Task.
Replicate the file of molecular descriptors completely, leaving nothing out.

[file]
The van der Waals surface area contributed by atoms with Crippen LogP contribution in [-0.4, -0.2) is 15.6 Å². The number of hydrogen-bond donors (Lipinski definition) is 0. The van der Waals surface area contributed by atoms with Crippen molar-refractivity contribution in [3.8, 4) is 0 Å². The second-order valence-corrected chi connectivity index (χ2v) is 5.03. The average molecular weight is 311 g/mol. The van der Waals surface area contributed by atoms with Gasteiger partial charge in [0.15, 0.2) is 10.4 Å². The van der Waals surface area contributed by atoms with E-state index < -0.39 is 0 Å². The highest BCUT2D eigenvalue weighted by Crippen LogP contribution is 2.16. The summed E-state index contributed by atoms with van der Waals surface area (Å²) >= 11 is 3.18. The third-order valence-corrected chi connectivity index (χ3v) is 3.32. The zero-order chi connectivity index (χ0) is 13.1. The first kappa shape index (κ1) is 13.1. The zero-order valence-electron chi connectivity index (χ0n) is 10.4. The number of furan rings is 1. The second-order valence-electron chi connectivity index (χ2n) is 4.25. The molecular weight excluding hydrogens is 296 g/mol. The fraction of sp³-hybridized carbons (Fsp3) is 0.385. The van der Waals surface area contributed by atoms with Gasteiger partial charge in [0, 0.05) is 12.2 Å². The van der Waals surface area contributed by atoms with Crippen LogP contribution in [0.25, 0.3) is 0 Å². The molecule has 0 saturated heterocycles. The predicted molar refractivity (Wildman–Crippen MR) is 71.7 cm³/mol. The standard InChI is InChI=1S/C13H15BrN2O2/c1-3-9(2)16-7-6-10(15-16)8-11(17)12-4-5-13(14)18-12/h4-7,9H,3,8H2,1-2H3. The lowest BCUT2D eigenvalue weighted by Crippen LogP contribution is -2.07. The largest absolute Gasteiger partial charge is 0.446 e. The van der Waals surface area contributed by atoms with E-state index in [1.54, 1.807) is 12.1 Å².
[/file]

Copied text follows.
The van der Waals surface area contributed by atoms with Crippen LogP contribution in [-0.4, -0.2) is 15.6 Å². The number of hydrogen-bond donors (Lipinski definition) is 0. The van der Waals surface area contributed by atoms with Crippen molar-refractivity contribution in [3.8, 4) is 0 Å². The second-order valence-corrected chi connectivity index (χ2v) is 5.03. The average molecular weight is 311 g/mol. The van der Waals surface area contributed by atoms with Gasteiger partial charge in [0.15, 0.2) is 10.4 Å². The van der Waals surface area contributed by atoms with E-state index < -0.39 is 0 Å². The highest BCUT2D eigenvalue weighted by Crippen LogP contribution is 2.16. The summed E-state index contributed by atoms with van der Waals surface area (Å²) >= 11 is 3.18. The third-order valence-corrected chi connectivity index (χ3v) is 3.32. The zero-order chi connectivity index (χ0) is 13.1. The first kappa shape index (κ1) is 13.1. The zero-order valence-electron chi connectivity index (χ0n) is 10.4. The number of furan rings is 1. The second-order valence-electron chi connectivity index (χ2n) is 4.25. The molecular weight excluding hydrogens is 296 g/mol. The fraction of sp³-hybridized carbons (Fsp3) is 0.385. The van der Waals surface area contributed by atoms with Gasteiger partial charge in [0, 0.05) is 12.2 Å². The van der Waals surface area contributed by atoms with Crippen LogP contribution in [0.25, 0.3) is 0 Å². The molecule has 0 saturated heterocycles. The predicted molar refractivity (Wildman–Crippen MR) is 71.7 cm³/mol. The standard InChI is InChI=1S/C13H15BrN2O2/c1-3-9(2)16-7-6-10(15-16)8-11(17)12-4-5-13(14)18-12/h4-7,9H,3,8H2,1-2H3. The lowest BCUT2D eigenvalue weighted by Crippen LogP contribution is -2.07. The largest absolute Gasteiger partial charge is 0.446 e. The van der Waals surface area contributed by atoms with E-state index in [1.54, 1.807) is 12.1 Å².